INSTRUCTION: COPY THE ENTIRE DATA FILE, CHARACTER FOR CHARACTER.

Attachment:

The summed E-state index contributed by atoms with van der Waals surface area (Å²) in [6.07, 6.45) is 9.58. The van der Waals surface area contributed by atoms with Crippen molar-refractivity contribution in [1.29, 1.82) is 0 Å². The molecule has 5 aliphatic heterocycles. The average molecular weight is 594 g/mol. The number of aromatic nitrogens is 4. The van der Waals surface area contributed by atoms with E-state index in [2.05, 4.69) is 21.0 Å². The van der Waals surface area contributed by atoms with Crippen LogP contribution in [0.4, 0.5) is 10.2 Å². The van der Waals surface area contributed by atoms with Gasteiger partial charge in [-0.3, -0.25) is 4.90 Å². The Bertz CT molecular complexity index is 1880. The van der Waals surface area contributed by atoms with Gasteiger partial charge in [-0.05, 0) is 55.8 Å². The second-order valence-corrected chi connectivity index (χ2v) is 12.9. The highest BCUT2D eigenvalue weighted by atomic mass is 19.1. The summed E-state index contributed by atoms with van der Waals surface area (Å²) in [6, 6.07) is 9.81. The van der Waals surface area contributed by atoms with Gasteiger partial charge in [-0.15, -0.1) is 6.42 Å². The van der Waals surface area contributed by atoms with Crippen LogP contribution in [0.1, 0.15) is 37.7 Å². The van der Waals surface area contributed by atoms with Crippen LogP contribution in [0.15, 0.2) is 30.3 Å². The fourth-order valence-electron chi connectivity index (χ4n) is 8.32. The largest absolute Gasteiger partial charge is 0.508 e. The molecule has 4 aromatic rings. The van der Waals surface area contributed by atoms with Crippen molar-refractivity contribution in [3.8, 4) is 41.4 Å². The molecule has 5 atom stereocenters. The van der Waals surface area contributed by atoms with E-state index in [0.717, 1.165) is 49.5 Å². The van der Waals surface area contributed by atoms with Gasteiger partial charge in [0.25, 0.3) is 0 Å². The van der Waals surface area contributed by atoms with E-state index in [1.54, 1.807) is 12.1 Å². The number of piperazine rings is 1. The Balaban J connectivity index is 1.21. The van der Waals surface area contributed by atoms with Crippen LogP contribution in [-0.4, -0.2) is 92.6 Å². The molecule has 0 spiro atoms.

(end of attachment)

The summed E-state index contributed by atoms with van der Waals surface area (Å²) in [6.07, 6.45) is 9.58. The van der Waals surface area contributed by atoms with Crippen molar-refractivity contribution in [1.29, 1.82) is 0 Å². The molecule has 5 aliphatic heterocycles. The average molecular weight is 594 g/mol. The number of aromatic nitrogens is 4. The van der Waals surface area contributed by atoms with E-state index in [2.05, 4.69) is 21.0 Å². The van der Waals surface area contributed by atoms with Crippen LogP contribution in [0.4, 0.5) is 10.2 Å². The van der Waals surface area contributed by atoms with Gasteiger partial charge in [-0.3, -0.25) is 4.90 Å². The Bertz CT molecular complexity index is 1880. The van der Waals surface area contributed by atoms with Gasteiger partial charge in [-0.05, 0) is 55.8 Å². The second-order valence-corrected chi connectivity index (χ2v) is 12.9. The highest BCUT2D eigenvalue weighted by atomic mass is 19.1. The summed E-state index contributed by atoms with van der Waals surface area (Å²) in [6, 6.07) is 9.81. The van der Waals surface area contributed by atoms with Gasteiger partial charge in [-0.15, -0.1) is 6.42 Å². The van der Waals surface area contributed by atoms with Crippen LogP contribution in [0.1, 0.15) is 37.7 Å². The van der Waals surface area contributed by atoms with Crippen LogP contribution in [0.15, 0.2) is 30.3 Å². The fourth-order valence-electron chi connectivity index (χ4n) is 8.32. The largest absolute Gasteiger partial charge is 0.508 e. The molecule has 4 aromatic rings. The van der Waals surface area contributed by atoms with Crippen molar-refractivity contribution in [3.8, 4) is 41.4 Å². The molecule has 5 atom stereocenters. The van der Waals surface area contributed by atoms with E-state index in [0.717, 1.165) is 49.5 Å². The van der Waals surface area contributed by atoms with Gasteiger partial charge in [0.25, 0.3) is 0 Å². The van der Waals surface area contributed by atoms with E-state index in [1.54, 1.807) is 12.1 Å². The number of piperazine rings is 1. The Balaban J connectivity index is 1.21. The van der Waals surface area contributed by atoms with Crippen LogP contribution in [-0.4, -0.2) is 92.6 Å². The molecule has 0 spiro atoms.